The 2006 demonstration meets our objective of having oncology payments increasingly focused on patient-centered care, rather than chemotherapy administration. In the 2006 demonstration, data collection and payments are linked to E&M provided by physicians to patients, rather than chemotherapy administration that may occur in the absence of an involved visit between doctor and patient. This demonstration also meets the objective of helping us learn to what extent Medicare beneficiaries are being treated in a manner that yields the best outcomes, understand clinical cancer scenarios where there is not clinical consensus among physicians on the relevance of specific guidelines, and ensure that due emphasis is placed on a multi-disciplinary, comprehensive approach to palliation and end of life care. Also, by focusing on evidence based practices, there is the potential that unnecessary services and tests will be reduced, lowering program costs and yielding better quality of life for Medicare beneficiaries with cancer.
The information requested should be readily available to the treating physician at the time of the patient visit, in that it is fundamental to providing high quality care that the primary objective of a visit is established and communicated to the patient, that the disease status is understood, and that the current management is understood within the context of what are widely endorsed practices. Oncologists are well versed in the recommendations and guidelines disseminated by their physician-run specialty organizations. We do not believe, therefore, that it will be a significant burden for oncologists to perform the additional work to provide the information required for this demonstration. There is an expectation that physicians communicate with their patients, as part of their visit and as frequently as necessary, the same information that is being submitted to CMS as part of this demonstration. Specifically, it is essential to good patient care that patients are aware of the purpose of each of their visits, their current disease status, and whether their management is consistent with the management recommended in practice guidelines.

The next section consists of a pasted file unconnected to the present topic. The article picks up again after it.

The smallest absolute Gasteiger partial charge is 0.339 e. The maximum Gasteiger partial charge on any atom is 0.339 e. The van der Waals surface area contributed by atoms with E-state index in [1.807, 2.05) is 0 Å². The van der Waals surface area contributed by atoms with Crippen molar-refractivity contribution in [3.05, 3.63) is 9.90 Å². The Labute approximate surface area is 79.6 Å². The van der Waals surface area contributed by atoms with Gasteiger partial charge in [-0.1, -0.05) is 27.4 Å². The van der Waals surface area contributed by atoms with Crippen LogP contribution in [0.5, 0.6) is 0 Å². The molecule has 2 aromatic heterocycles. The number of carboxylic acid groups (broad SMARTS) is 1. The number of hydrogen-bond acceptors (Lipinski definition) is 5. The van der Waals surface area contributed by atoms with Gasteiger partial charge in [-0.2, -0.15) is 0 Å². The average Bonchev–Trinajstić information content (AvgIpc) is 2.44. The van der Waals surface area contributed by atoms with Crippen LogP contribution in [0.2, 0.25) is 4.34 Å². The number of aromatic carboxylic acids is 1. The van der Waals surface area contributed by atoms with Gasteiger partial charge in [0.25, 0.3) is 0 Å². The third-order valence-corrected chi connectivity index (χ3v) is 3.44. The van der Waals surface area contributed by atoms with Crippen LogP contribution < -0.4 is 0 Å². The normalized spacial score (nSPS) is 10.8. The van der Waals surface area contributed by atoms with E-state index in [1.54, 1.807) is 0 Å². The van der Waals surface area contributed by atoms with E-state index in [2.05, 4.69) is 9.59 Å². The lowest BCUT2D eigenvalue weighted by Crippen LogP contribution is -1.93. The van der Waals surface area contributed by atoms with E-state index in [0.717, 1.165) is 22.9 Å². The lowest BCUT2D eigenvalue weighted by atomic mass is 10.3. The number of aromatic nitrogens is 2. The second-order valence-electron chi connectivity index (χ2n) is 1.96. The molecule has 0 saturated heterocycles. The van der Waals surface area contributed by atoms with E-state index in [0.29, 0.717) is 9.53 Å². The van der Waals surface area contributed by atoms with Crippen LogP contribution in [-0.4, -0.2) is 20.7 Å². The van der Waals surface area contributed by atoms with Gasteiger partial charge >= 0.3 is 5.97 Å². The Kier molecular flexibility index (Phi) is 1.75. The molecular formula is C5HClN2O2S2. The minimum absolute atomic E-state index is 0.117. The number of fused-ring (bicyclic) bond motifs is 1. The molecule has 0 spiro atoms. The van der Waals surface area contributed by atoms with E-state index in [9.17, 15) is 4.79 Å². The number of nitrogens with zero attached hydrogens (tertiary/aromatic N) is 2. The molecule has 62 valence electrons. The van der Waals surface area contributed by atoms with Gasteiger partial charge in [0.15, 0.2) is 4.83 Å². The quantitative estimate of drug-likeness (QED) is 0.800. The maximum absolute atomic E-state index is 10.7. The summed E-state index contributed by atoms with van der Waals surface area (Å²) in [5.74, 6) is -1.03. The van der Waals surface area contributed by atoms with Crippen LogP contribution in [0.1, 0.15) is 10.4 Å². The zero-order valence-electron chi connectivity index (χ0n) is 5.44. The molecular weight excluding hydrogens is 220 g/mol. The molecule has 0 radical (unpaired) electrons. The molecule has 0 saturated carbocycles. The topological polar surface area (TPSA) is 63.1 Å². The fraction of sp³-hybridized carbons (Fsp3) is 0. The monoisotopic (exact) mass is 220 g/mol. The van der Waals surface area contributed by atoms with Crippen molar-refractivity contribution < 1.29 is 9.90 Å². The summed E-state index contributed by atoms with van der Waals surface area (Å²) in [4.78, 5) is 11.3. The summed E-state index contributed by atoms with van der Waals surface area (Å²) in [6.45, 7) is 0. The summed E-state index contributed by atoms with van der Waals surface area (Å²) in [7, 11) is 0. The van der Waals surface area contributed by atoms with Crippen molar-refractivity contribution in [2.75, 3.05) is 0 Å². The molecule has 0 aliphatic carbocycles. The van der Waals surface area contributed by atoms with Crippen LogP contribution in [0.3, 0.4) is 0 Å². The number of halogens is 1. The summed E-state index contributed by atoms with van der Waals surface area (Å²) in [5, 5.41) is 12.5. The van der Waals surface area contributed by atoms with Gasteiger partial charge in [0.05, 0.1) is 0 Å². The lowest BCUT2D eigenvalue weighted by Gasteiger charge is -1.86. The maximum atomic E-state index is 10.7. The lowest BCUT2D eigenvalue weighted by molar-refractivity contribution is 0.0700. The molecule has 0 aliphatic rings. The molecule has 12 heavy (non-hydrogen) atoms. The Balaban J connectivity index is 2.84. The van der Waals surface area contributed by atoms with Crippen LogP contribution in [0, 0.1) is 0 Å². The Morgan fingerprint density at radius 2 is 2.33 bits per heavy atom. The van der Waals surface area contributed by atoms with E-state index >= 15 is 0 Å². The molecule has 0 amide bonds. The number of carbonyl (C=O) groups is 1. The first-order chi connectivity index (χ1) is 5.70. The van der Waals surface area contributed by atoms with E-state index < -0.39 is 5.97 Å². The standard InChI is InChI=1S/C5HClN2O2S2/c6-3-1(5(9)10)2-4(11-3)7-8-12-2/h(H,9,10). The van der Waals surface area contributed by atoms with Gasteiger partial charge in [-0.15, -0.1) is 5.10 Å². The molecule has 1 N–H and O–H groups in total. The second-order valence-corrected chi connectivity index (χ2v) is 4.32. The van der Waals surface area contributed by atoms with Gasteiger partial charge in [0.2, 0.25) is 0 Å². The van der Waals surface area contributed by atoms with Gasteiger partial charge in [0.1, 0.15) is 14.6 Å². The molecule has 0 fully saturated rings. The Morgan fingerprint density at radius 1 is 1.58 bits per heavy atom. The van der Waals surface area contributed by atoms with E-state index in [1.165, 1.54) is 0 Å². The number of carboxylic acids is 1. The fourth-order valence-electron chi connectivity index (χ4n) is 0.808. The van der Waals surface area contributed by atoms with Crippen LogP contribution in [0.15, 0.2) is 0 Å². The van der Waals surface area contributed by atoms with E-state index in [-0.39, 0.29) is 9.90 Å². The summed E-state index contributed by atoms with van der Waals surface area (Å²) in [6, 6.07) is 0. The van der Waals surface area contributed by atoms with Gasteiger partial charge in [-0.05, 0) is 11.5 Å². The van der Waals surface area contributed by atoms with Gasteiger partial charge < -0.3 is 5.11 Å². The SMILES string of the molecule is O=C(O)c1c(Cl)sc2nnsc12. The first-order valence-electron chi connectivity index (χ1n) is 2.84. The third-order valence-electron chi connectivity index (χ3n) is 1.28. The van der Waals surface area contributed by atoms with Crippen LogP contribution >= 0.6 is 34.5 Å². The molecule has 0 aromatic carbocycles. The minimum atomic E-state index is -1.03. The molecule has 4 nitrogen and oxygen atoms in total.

Practices reporting data on all three categories to Medicare will qualify for an additional payment of $23 in addition to the E & M visit.
As with the 2005 demonstration, participation in this demonstration is voluntary and occurs on a claim by claim basis.
To facilitate the collection of this information, we have established new G-codes to be reported by participants. Additional information on the G-codes and other details of the demonstration will be made available through our website at www.cms.hhs.gov.
CANCER DIAGNOSES INCLUDED IN 2006 ONCOLOGY DEMONSTRATION
Chronic myelogenous leukemia
Head and neck cancer.
Non-small cell/small cell lung cancer
AREAS OF INQUIRY FOR 2006 ONCOLOGY DEMONSTRATION
I. Primary focus of the visit: Physicians will choose one G code corresponding to each of the below 6 codes)
- Work-up, evaluation, staging (at time of diagnosis, recurrence, or contemplated change in therapy)
- Treatment decision making occurring after disease is staged or restaged, counseling about treatment, or supervising or coordinating active therapy, or managing toxicity of therapy. To distinguish from treatment that is palliative: therapies considered in this category are those given with the intent of prolonging life, prolonging disease free survival, or increasing the chance of cure.
- Disease surveillance (meaning that there is no current evidence of disease and no ongoing therapy to prevent recurrence, but future treatment would be contemplated for disease recurrence)
- Expectant management of patient with existing disease (meaning that there is disease present, and future treatment would be pursued if disease recurred, but no active therapies being given or coordinated).
- Supervising, coordinating, or managing palliative therapy or end-of-life care. Treatments and activities included may include management of both chemotherapy and other treatments such as radiotherapy, when those treatments are not expected to prolong life or lead to cure, but are expected to increase quality of life or reduce/manage complications from the patients’ cancer.
II. Guideline adherence: Physicians will report if their care complies with professional guideline
- Management adherent to guidelines
- Management differs from guidelines as a result of patient enrollment on clinical trial or institutional protocol
- Management differs from guidelines because the treating physician disagrees with guideline recommendations
- Management differs from guidelines because the patient, after being offered treatment consistent with guidelines has opted for alternative treatment or management (including no treatment).
- Management differs from guidelines for reasons associated with patient comorbid illness or performance status not factored in to guideline recommendations.
- Patient’s condition not addressed by available guidelines
III. Condition Codes: These are specific to the type of cancer and will be clarified in instructions before the Demonstration becomes effective.